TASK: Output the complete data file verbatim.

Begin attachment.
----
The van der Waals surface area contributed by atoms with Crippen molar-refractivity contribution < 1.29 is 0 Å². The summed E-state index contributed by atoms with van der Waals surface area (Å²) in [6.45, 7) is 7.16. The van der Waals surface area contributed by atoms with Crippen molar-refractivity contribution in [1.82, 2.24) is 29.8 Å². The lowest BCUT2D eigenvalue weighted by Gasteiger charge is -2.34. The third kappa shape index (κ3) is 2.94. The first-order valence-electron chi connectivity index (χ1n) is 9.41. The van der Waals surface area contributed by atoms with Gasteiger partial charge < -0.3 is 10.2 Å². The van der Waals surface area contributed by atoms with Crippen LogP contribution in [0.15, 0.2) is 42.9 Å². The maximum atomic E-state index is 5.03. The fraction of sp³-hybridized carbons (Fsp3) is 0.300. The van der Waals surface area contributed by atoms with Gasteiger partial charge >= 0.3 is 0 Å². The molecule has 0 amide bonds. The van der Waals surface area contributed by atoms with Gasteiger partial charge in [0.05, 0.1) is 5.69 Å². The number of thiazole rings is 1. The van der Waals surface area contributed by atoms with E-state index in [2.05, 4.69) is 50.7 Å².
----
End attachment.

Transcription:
The van der Waals surface area contributed by atoms with Crippen molar-refractivity contribution < 1.29 is 0 Å². The summed E-state index contributed by atoms with van der Waals surface area (Å²) in [6.45, 7) is 7.16. The van der Waals surface area contributed by atoms with Crippen molar-refractivity contribution in [1.82, 2.24) is 29.8 Å². The lowest BCUT2D eigenvalue weighted by Gasteiger charge is -2.34. The third kappa shape index (κ3) is 2.94. The first-order valence-electron chi connectivity index (χ1n) is 9.41. The van der Waals surface area contributed by atoms with Gasteiger partial charge < -0.3 is 10.2 Å². The van der Waals surface area contributed by atoms with Crippen LogP contribution in [0.15, 0.2) is 42.9 Å². The maximum atomic E-state index is 5.03. The fraction of sp³-hybridized carbons (Fsp3) is 0.300. The van der Waals surface area contributed by atoms with Gasteiger partial charge >= 0.3 is 0 Å². The molecule has 0 amide bonds. The van der Waals surface area contributed by atoms with Gasteiger partial charge in [0.05, 0.1) is 5.69 Å². The number of thiazole rings is 1. The van der Waals surface area contributed by atoms with E-state index in [2.05, 4.69) is 50.7 Å².